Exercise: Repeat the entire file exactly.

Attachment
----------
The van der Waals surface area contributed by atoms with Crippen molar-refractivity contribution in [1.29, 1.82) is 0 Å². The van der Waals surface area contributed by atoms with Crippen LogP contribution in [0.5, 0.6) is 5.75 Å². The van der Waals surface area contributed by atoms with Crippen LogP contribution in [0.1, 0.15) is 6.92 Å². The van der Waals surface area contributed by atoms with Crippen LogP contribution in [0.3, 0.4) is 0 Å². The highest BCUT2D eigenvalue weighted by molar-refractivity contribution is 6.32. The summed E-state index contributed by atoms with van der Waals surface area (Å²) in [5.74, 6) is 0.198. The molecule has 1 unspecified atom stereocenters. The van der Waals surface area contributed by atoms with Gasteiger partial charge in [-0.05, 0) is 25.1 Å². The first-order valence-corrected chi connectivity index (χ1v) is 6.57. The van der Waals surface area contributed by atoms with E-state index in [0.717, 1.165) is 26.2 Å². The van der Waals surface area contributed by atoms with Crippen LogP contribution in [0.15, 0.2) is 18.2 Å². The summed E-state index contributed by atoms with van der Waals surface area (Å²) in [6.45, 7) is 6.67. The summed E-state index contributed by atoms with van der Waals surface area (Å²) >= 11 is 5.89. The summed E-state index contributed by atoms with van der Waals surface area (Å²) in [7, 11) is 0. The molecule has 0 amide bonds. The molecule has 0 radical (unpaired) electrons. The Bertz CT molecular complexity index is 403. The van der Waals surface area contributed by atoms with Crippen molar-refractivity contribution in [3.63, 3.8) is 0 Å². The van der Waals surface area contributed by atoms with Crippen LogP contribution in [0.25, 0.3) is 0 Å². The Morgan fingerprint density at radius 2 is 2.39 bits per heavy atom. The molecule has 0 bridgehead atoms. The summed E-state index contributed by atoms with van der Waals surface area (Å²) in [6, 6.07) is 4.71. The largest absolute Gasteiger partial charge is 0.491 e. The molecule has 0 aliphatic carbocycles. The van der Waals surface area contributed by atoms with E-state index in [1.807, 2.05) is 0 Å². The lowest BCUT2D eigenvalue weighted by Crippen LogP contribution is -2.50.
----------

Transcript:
The van der Waals surface area contributed by atoms with Crippen molar-refractivity contribution in [1.29, 1.82) is 0 Å². The van der Waals surface area contributed by atoms with Crippen LogP contribution in [0.5, 0.6) is 5.75 Å². The van der Waals surface area contributed by atoms with Crippen LogP contribution in [0.1, 0.15) is 6.92 Å². The van der Waals surface area contributed by atoms with Crippen LogP contribution in [0.3, 0.4) is 0 Å². The highest BCUT2D eigenvalue weighted by molar-refractivity contribution is 6.32. The summed E-state index contributed by atoms with van der Waals surface area (Å²) in [5.74, 6) is 0.198. The molecule has 1 unspecified atom stereocenters. The van der Waals surface area contributed by atoms with Gasteiger partial charge in [-0.05, 0) is 25.1 Å². The first-order valence-corrected chi connectivity index (χ1v) is 6.57. The van der Waals surface area contributed by atoms with E-state index in [0.717, 1.165) is 26.2 Å². The van der Waals surface area contributed by atoms with Crippen LogP contribution in [0.15, 0.2) is 18.2 Å². The summed E-state index contributed by atoms with van der Waals surface area (Å²) in [6.45, 7) is 6.67. The summed E-state index contributed by atoms with van der Waals surface area (Å²) >= 11 is 5.89. The summed E-state index contributed by atoms with van der Waals surface area (Å²) in [7, 11) is 0. The molecule has 0 amide bonds. The molecule has 0 radical (unpaired) electrons. The Bertz CT molecular complexity index is 403. The van der Waals surface area contributed by atoms with Crippen molar-refractivity contribution in [3.63, 3.8) is 0 Å². The van der Waals surface area contributed by atoms with Crippen LogP contribution in [0.25, 0.3) is 0 Å². The Morgan fingerprint density at radius 2 is 2.39 bits per heavy atom. The molecule has 0 bridgehead atoms. The summed E-state index contributed by atoms with van der Waals surface area (Å²) in [6, 6.07) is 4.71. The largest absolute Gasteiger partial charge is 0.491 e. The molecule has 0 aliphatic carbocycles. The van der Waals surface area contributed by atoms with E-state index in [1.807, 2.05) is 0 Å². The lowest BCUT2D eigenvalue weighted by Crippen LogP contribution is -2.50.